1994-02-24 - Supreme Court on Anonymity

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From: nobody@shell.portal.com
To: cypherpunks@toad.com
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UTC Datetime: 1994-02-24 06:44:45 UTC
Raw Date: Wed, 23 Feb 94 22:44:45 PST

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From: nobody@shell.portal.com
Date: Wed, 23 Feb 94 22:44:45 PST
To: cypherpunks@toad.com
Subject: Supreme Court on Anonymity
Message-ID: <199402240645.WAA06221@jobe.shell.portal.com>
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- From today's (February 23) New York Times (quoted without permission):

By Linda Greenhouse

WASHINGTON, Feb. 22: The Supreme Court agreed today to decide whether 
states can ban the distribution of anonymous campaign literature.

   The case is an appeal by an Ohio woman who was fined under the state's 
election law for distributing leaflets, signed only by "concerned parents 
and taxpayers," urging the defeat of a local tax referendum. At stake is 
the constitutional balance between the free speech rights protected under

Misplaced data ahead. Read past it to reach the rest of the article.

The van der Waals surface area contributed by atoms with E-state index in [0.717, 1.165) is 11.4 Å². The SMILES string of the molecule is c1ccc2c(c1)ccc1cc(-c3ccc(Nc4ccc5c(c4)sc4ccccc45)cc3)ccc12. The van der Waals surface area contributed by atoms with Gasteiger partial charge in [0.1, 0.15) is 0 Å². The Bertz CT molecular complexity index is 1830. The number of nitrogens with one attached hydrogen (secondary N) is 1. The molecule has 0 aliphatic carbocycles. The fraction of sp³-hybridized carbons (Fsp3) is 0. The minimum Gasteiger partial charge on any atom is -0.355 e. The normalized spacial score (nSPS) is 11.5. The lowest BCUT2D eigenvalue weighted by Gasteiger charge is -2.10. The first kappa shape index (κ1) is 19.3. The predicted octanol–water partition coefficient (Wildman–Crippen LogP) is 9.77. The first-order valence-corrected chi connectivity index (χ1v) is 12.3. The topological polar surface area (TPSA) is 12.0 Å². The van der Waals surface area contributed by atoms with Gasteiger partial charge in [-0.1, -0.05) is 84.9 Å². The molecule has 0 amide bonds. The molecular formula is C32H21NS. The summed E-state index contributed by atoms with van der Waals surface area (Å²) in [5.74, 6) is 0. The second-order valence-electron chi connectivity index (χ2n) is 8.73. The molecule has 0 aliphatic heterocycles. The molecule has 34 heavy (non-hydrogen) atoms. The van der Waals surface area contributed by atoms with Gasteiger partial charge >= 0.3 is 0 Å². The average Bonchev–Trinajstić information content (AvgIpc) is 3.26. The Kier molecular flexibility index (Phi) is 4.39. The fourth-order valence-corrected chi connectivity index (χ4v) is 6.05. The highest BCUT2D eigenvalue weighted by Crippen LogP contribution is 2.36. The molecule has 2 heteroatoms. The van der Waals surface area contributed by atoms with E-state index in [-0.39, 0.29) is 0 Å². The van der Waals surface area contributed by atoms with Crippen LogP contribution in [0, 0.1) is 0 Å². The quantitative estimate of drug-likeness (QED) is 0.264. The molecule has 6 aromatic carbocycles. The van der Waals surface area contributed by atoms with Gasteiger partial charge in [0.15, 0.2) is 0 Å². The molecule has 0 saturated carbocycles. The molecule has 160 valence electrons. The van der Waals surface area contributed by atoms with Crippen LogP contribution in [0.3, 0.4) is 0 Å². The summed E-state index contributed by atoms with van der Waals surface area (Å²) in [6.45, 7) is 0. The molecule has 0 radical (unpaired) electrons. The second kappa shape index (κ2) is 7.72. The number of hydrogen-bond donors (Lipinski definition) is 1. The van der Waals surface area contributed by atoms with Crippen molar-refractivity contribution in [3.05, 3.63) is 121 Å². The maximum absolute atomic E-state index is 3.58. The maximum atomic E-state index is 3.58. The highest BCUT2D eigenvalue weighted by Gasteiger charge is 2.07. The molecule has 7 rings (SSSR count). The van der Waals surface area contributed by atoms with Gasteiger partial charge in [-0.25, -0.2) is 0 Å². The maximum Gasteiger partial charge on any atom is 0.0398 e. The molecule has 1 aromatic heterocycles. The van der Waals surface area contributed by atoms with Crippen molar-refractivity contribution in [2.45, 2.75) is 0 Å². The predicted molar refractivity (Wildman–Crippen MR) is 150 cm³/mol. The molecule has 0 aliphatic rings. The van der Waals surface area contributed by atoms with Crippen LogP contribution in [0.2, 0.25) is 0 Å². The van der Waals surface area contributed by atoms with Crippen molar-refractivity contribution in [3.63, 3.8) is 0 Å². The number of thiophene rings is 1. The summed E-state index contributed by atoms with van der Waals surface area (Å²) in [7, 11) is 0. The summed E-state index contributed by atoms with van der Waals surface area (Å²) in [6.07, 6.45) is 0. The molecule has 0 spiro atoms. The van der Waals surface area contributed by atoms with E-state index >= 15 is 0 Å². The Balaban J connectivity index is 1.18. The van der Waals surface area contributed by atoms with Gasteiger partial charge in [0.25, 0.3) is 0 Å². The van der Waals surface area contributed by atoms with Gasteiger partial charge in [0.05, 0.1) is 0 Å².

the First Amendment and a state's interest in guarding against election 
   Half of the states, including Connecticut and New Jersey, have laws 
similar to Ohio's. While the Supreme court has never discussed anonymous 
leaflets in the context of election laws, it did rule in 1960 that the 
organizers of a consumer boycott directed at racially biased mechants could 
not be required to identify themselves on their literature. Historically, 
persecuted or unpopular groups have "been able to criticized oppressive 
practices and laws either anonymously or not at all," the court said in 
that decision, Talley v. California.
   On the other hand, the Court has granted the states more latitude to 
restrict speech as part of election regulations, recently upholding bans on 
write-in voting and on electioneering near polling places. The Ohio Supreme 
Court, in ruling last year to uphold the ban on anonymous leaflets, said 
the state law was consistent with the Supreme Court's view that speech 
could be limited to deter voter fraud.

   Interesting, eh?

faust's dog

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